Sunday, December 19, 2021

Jiminy Cricket


A most curious tidbit is offered at The Rest is History podcast, hosted by Tom Holland and Dominic Sandbrook, and taken from episode 129, entitled “Cricket.” 

Apparently, Jesus played cricket!

I couldn’t just let that pass…I had to do some digging, and found…

Dr. Abraham Terian writes:

"The most amazing part of the story of the nine-year-old Jesus playing a form of cricket with the boys at the sea shore, is that he would go on playing the game on water, over the sea waves.''

Actually, the walking-on-water part is the least amazing part of the story.  But regarding cricket…from where does he arrive at such a view?

Dr. Terian was a visiting professor at the Hebrew University of Jerusalem as Fulbright Distinguished Chair in the Humanities, and he points to a rare manuscript as his source:

…the Armenian Gospel of the Infancy, translated into Armenian in the 6th century from a much older lost Syriac original….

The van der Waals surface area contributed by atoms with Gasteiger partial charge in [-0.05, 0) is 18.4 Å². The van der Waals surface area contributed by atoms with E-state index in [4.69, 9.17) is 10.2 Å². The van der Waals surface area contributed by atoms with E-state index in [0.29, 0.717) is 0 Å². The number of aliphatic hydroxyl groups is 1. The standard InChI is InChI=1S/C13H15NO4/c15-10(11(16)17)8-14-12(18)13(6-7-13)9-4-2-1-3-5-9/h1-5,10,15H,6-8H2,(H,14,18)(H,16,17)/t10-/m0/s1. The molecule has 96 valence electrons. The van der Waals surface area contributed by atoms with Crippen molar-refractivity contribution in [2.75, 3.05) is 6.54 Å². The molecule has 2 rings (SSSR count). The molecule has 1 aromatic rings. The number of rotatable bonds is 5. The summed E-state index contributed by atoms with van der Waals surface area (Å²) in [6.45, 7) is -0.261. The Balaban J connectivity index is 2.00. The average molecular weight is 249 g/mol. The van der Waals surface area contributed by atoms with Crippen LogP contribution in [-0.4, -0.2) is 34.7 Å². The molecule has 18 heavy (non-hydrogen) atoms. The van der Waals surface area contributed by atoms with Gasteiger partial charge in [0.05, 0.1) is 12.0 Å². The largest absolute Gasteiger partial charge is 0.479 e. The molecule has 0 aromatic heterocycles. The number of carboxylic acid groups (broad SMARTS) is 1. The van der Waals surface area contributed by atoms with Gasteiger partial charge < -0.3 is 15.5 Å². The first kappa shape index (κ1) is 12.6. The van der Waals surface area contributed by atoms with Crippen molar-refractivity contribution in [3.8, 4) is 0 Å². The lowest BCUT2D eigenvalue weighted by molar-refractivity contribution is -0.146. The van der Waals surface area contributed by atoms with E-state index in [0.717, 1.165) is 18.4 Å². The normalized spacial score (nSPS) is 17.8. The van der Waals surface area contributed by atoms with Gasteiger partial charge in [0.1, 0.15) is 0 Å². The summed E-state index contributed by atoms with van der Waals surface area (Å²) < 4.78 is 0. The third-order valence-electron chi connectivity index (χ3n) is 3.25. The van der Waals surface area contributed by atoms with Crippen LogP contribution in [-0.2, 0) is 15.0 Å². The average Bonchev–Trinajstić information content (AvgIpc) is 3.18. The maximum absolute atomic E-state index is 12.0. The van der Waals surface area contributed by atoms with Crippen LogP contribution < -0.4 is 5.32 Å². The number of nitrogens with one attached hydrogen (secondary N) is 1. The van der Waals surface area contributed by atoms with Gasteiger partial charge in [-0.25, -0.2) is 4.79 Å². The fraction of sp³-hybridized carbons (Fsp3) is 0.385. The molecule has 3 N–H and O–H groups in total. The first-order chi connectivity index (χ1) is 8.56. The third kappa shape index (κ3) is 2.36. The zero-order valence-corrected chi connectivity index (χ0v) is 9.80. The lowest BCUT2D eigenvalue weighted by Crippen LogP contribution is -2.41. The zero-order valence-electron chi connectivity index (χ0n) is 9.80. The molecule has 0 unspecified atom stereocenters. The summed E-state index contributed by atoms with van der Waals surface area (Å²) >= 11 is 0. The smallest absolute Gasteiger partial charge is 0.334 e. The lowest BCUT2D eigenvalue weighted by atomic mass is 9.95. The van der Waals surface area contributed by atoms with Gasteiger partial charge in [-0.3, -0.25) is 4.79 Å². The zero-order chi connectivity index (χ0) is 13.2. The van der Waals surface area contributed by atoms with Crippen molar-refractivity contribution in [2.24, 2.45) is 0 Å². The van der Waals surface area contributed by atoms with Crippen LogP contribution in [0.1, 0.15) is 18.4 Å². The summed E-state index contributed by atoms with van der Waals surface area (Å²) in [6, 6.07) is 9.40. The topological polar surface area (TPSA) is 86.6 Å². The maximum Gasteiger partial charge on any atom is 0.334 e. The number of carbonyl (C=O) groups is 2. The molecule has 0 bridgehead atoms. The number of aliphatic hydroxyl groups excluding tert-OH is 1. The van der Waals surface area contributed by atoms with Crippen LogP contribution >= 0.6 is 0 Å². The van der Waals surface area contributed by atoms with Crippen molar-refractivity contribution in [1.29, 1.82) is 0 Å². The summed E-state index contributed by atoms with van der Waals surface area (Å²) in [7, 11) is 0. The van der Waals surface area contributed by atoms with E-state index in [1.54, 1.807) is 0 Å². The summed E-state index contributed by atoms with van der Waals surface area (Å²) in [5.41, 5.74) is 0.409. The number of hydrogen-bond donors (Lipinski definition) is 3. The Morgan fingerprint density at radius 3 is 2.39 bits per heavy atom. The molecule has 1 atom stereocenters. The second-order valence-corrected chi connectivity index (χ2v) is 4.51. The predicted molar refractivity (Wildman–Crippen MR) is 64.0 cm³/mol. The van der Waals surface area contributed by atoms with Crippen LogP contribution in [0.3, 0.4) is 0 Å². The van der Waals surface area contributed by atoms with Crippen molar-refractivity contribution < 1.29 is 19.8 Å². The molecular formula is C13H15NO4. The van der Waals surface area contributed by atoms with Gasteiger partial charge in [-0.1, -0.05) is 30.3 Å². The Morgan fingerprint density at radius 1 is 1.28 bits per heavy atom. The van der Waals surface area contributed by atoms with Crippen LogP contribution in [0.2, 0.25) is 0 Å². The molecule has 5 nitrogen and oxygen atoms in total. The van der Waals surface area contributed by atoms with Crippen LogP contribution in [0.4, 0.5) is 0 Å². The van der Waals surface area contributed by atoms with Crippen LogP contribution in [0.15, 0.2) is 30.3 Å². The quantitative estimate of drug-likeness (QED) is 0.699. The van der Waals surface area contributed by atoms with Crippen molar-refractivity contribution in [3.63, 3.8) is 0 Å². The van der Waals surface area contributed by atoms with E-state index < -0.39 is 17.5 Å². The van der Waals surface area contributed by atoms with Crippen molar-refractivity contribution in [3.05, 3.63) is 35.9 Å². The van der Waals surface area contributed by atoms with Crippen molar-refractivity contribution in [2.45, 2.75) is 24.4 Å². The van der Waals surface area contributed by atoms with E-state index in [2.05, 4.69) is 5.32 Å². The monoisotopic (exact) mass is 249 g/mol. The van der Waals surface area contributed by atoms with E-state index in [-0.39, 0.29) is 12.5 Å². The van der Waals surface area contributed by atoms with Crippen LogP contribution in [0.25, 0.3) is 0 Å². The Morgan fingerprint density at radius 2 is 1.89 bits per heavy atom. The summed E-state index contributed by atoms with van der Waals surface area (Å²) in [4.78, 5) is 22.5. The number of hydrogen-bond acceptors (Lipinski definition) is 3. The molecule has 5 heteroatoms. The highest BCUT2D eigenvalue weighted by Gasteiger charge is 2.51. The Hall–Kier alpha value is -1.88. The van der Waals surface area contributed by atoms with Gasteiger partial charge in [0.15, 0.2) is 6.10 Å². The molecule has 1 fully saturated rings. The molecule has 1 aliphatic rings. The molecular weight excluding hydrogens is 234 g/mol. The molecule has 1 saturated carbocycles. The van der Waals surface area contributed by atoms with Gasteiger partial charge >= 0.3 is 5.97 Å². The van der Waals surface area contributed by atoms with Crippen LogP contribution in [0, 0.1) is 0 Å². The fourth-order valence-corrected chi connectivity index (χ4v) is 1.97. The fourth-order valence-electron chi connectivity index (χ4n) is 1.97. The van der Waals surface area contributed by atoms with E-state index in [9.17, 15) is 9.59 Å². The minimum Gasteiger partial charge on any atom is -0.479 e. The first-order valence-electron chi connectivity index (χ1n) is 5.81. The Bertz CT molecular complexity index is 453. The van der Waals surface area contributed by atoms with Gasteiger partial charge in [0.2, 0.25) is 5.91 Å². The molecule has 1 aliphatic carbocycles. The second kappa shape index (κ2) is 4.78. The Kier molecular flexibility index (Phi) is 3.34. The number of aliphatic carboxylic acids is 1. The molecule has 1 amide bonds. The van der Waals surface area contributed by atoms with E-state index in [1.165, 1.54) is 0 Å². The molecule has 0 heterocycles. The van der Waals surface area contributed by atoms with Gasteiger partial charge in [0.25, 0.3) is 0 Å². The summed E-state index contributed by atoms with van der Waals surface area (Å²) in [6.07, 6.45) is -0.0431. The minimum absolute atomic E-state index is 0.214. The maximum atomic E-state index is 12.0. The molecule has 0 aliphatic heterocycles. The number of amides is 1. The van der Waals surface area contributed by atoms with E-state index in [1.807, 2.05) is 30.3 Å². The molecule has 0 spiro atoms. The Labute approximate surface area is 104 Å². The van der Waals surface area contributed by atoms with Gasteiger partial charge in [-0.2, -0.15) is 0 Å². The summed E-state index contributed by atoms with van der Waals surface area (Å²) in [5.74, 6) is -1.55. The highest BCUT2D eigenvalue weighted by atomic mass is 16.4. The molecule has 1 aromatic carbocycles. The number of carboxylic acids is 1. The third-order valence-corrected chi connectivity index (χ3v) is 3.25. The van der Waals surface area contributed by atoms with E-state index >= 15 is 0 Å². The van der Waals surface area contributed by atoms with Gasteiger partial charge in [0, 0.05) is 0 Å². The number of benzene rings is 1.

There’s something you won’t find in the King James….  This apocryphal gospel was housed at the Armenian Patriarchate in Jerusalem.

Fr. Vazken Movsesian is a priest in the Western Diocese of the Armenian Church.  He wrote a short booklet on The Bible in The Armenian Church, devoting a long paragraph to this text:

It is one of the more fascinating books of what is called the New Testament apocrypha or “hidden books.”

Fr. Movsesian offers: Jesus, still in the cradle, looks up to his mother and says “Mary, I am the Son of God”; the oil used by Mary Magdalene came from a box of old oil that included Jesus’ “naval string”; Jesus and some other boys made clay animal toys, and His toys came to life – walking and flying.  You get the idea.

More is offered from a compilation of the Apocryphal New Testament, published by Oxford University Press in 1924:

Joseph finds Mary through and with the help of Eve – yes, that Joseph and Mary, and that Eve; the magi are from Persia, India, and Arabia; Jesus, accused of causing the death of a child, is saved when the dead child comes to life and exculpates Jesus; Jesus learns from Gamaliel, who is confounded by His wisdom (presumably the same Gamaliel that was the teacher of the Apostle Paul when he was still Saul).


Today is Sunday.  I suggest that you bring this up with your pastor or priest only if he is tremendously high in openness…or if you attend an Armenian Church.

After all, just because it isn’t canonical doesn’t mean it isn’t true!

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